The Adoption Preparation Checklist

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Adopting a child is a major life change, and as such, there’s a lot of preparation that comes with it. If you are just now beginning to think about growing your family through adoption, the following is an adoption preparation checklist that should help you understand what you’ll need to complete beforehand.

  • Fully grieve infertility.

    Many families come to the adoption decision only after a long, painful struggle with infertility. If this is the case for you, it’s important that you fully grieve your inability to have a child biologically before beginning the adoption process. You should never attempt to adopt a child unless you are fully and completely committed to adoption.

  • Be on the same page as your spouse about your adoption plan.

    Just as it’s important for each family member to be ready to move forward with adoption, it’s also key that each spouse is on the same page about how to go about it. Do you want to adopt domestically, internationally, or through foster care? Do you want to adopt an infant or an older child? Do you have a preference on sex? All of these things should be discussed before ever contacting an adoption professional.

  • Be just as excited to grow through adoption as you would’ve been to grow biologically.

    You shouldn’t just be resigned to adding to your family through adoption. You should be ecstatic!

  • Understand that there will be highs and lows in the adoption process.

    The adoption process can be long and, sometimes, tough. Understand, though, that it will all be worth it in the end, and prepare to take it in stride.

  • Decide how to communicate your adoption decision to your loved ones.

    You are going to need a support system as you go through the adoption journey. Friends and family members may have concerns, so let them address those, and then let them be excited with you about the idea of adopting!

  • If you have other children, make sure they understand what’s happening.

    How you do so will depend largely on the ages of your other children and whether they’ve encountered adoption before. Make sure they’re excited about gaining a new brother or sister.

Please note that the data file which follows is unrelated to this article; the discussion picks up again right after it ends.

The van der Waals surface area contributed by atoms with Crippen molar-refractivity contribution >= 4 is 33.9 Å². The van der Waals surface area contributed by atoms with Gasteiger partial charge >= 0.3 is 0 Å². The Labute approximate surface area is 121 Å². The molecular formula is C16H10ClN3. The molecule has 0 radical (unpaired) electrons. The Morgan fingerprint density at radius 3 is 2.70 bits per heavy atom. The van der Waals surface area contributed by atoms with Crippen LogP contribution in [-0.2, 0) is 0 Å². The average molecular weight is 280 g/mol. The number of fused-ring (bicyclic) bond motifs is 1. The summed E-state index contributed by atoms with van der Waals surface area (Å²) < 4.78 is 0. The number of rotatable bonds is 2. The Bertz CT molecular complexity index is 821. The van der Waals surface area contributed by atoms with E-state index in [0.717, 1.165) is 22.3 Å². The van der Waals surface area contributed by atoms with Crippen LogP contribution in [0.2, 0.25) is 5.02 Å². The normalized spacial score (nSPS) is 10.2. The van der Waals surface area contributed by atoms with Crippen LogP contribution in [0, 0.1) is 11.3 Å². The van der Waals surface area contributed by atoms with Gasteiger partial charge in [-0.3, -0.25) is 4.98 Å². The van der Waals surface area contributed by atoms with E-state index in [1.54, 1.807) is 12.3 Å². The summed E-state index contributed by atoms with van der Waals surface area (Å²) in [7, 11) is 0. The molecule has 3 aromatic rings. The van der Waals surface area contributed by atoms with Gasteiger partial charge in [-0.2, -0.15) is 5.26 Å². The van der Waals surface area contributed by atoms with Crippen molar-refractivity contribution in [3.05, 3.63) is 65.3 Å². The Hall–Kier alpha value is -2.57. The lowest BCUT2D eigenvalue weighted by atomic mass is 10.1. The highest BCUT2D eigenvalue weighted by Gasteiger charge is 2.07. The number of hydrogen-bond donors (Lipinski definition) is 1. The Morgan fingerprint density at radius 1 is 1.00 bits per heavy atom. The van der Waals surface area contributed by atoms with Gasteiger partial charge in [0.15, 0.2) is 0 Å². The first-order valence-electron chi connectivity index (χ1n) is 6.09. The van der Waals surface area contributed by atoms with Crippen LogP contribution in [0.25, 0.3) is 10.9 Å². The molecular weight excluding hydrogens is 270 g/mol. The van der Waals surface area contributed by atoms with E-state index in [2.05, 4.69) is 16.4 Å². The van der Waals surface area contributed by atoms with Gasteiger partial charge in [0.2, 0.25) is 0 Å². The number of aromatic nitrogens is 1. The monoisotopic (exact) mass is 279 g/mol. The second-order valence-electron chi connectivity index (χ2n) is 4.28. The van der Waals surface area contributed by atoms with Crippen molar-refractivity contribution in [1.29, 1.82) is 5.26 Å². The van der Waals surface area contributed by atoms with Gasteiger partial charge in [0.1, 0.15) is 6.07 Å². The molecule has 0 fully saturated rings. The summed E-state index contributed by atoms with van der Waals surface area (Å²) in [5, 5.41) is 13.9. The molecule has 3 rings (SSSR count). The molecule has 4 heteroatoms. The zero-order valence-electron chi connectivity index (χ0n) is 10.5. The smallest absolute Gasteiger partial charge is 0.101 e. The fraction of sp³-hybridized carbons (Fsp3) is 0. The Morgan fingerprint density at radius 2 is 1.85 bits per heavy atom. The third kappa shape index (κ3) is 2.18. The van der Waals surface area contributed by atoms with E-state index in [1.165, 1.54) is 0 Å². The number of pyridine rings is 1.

• Be sure that you meet the legal requirements for adoption in your state.

    Each state has different requirements for adoption in terms of age, marital status and more. Familiarize yourself with the adoption requirements in your state and whether or not you meet them.

  • Have a plan to pay for the adoption.

    Adoption can be expensive. Will the cost come from your savings? Will you apply for grants or the Adoption Tax Credit? Do you plan to hold fundraisers? Also, check to see if your work offers any adoption-related benefits.

  • Complete a home study in your state.

    No matter which type of adoption you pursue, you must have a completed home study. This is essentially an assessment of your readiness to adopt that happens in three phases: a documentation stage that includes background checks, a home inspection and interviews with each family member living in the home.

  • Ensure that you have a bedroom or space for a new baby.

    While the room doesn’t need to be decorated or fully stocked, it’s important that you have a designated space in your home for him or her to fill.

  • Plan for childcare if neither you nor your spouse will be a stay-at-home parent.

    Of course, you don’t always know when the adoption process will finish and when your child will come home. However, you should have a game plan for when he or she does arrive. Will you take time off from work? Will you need a sitter immediately? Can you afford quality childcare?

  • Purchase the basic necessities to raise a baby.

    Don’t go overboard with baby items. It can be painful to see a tiny little dress or room decked out in baby blue when you haven’t been matched with a child yet. However, do make sure you have the basics at home so that if you do get a call in the middle of the night, you’ll be able to care for your child until you can shop for the rest.

Adoption preparation can be scary, but we promise, it will all be worth it. For more information about how to best prepare to bring your child home, speak with your adoption professional.

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